Top positive review
14 people found this helpful
Will inspire you to use that forgotten piece of bakeware
on 10 April 2013
Lindsey Bareham is a seasoned food writer, having gained experience writing for Time Out, London Evening Standard, and The Times. The Trifle Bowl and Other Tales is her 13th recipe book, so I expected great things.
This book is unlike any other I have seen before. It's not ordered seasonally, or by ingredient like most, but by equipment. There is a contents page at the front of the book listing various utensils or cookware alphabetically. Each page then features a recipe or two in which said item is a key element. There is a more detailed index at the rear of the book if you are looking for a list of recipes.
This unusual method of ordering recipes also looks at the objects themselves - their history, design evolution and why they are good at what they do. You may think that the order of recipes would be confusing, but it's actually quite handy to dip into for inspiration.
The recipes are approachable, clearly written and easy to follow regardless of experience level. There are many familiar recipes, some with new and interesting twists such as Shepherd's Pie with Lemon Mash
I like that there are many small serving recipes, recipes that have two servings rather than the usual four or six. This is very useful when you don't want to create mammoth quantities of food that will go to waste.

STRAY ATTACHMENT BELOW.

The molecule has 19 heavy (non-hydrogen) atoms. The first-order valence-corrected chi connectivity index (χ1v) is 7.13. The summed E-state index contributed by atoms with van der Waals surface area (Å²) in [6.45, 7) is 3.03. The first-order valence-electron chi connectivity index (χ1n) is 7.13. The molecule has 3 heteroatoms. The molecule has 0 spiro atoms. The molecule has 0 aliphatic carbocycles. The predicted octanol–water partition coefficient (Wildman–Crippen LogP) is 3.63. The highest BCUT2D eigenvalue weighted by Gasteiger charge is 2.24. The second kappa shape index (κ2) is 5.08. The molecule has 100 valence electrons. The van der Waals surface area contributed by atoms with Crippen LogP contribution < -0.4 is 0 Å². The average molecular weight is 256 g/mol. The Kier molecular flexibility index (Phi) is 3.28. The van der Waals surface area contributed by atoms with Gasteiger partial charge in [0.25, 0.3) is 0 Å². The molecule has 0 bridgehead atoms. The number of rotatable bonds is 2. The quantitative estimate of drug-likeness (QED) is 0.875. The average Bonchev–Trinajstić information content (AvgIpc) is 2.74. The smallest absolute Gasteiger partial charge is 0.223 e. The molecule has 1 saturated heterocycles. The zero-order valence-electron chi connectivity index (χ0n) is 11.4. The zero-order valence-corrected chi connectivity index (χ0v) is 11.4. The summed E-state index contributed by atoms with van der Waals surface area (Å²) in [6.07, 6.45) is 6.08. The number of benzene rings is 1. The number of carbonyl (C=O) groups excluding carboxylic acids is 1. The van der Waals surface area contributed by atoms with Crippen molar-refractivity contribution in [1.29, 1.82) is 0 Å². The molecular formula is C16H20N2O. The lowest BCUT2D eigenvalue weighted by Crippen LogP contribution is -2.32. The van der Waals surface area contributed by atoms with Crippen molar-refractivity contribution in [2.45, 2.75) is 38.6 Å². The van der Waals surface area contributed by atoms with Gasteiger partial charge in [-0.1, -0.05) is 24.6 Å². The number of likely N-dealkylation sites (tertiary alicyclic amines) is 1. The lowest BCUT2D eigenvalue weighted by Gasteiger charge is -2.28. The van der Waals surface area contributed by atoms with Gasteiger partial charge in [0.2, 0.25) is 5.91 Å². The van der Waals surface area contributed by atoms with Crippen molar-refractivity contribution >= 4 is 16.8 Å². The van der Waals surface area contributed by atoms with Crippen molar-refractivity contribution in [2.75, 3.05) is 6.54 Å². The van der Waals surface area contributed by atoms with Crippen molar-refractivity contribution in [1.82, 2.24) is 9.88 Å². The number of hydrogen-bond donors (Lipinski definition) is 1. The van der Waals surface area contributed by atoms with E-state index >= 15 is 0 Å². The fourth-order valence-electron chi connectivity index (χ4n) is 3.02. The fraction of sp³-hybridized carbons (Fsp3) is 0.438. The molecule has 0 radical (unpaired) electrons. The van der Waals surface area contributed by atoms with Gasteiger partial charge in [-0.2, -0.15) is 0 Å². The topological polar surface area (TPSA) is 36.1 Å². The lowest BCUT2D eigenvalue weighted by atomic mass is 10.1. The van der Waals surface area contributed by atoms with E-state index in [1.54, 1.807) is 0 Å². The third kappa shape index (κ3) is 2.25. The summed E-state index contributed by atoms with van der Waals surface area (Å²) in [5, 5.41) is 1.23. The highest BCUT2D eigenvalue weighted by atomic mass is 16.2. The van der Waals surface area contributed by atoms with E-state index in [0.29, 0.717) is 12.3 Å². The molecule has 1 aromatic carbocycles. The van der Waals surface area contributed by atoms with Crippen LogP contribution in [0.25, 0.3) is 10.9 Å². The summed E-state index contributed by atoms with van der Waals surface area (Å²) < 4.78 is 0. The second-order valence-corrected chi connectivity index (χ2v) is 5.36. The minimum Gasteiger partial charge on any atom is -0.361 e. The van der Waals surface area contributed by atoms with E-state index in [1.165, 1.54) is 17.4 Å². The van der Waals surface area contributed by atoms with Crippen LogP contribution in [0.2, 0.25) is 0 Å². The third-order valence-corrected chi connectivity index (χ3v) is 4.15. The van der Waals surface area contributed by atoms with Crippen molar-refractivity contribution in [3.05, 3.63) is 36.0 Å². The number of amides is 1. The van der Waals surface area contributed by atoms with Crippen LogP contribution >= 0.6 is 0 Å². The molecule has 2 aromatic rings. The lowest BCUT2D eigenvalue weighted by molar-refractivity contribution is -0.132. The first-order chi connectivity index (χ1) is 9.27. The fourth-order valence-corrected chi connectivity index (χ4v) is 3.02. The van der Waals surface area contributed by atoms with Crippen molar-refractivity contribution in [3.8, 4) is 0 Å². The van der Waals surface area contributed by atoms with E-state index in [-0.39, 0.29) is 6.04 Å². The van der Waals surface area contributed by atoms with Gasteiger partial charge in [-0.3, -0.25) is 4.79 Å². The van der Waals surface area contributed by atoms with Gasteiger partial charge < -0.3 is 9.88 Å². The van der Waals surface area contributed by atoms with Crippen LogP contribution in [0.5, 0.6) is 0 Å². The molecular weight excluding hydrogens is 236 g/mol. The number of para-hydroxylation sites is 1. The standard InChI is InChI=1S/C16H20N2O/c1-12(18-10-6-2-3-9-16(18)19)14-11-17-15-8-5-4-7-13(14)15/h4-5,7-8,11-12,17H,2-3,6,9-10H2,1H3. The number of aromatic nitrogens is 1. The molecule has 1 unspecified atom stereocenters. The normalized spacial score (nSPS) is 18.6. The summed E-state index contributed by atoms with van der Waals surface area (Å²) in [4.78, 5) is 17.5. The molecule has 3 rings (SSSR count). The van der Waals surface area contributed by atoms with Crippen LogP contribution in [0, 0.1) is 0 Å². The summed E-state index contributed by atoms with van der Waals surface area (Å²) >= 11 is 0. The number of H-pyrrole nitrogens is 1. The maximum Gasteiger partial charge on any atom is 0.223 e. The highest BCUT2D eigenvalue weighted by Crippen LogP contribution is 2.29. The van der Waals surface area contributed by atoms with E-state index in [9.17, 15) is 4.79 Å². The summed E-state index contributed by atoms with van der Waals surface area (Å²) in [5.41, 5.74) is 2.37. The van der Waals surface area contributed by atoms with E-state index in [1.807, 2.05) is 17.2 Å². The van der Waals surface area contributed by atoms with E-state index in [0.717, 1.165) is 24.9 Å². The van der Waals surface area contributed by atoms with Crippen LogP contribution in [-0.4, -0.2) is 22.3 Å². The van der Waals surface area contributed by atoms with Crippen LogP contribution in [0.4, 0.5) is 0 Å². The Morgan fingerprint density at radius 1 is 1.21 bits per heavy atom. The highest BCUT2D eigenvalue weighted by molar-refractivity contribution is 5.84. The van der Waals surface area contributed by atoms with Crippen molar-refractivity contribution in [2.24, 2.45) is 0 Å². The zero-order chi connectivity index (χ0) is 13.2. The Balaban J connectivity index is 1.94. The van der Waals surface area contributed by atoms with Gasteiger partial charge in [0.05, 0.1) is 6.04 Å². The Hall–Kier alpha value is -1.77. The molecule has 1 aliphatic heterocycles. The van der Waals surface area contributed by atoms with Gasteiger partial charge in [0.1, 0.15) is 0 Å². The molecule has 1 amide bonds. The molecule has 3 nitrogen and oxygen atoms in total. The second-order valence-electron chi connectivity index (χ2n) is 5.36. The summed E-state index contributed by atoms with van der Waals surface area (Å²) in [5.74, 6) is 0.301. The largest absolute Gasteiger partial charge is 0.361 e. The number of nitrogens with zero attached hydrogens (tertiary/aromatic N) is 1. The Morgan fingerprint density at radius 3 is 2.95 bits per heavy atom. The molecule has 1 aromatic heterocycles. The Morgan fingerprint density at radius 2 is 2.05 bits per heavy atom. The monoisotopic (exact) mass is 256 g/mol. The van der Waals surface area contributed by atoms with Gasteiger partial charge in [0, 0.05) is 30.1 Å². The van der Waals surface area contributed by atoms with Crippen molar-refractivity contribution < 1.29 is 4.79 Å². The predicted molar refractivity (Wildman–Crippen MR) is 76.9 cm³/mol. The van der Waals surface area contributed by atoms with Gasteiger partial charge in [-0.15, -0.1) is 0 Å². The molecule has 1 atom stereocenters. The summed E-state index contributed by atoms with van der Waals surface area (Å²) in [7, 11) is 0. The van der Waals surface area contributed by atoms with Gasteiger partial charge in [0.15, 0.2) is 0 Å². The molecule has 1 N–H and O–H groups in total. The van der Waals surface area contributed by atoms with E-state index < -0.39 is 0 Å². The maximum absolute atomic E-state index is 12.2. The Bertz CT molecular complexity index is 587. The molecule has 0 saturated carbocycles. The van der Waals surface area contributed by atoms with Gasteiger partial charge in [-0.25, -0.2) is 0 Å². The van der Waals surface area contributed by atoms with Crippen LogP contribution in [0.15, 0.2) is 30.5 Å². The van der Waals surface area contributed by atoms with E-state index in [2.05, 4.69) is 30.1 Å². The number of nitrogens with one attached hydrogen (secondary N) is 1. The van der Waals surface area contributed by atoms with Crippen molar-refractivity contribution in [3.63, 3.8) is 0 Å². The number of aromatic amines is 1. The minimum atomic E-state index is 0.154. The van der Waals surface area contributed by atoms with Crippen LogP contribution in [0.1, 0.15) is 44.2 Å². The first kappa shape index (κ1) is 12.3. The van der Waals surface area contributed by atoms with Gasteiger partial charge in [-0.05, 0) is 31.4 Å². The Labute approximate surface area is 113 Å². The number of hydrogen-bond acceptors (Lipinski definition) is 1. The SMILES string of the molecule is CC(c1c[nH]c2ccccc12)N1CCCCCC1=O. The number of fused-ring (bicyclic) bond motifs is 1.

Because of the range of equipment used in the various recipes, some are easier to accomplish than others. Some are quick and simple, whereas others are more complicated. There is enough diversity that you could find something for a dinner party, or just everyday appetising food.
There are a few images scattered throughout the book; some photos that are well staged, and some quirky illustrations. A few more images would have been nice. If I am trying a recipe for the first time, I like to know what it is meant to look like when it's done.
The best thing about this book is that it may inspire you to use that forgotten piece of bakeware that lays forgotten at the back of a cupboard, or what to do with that bizarre utensil that a relative gave you last Christmas.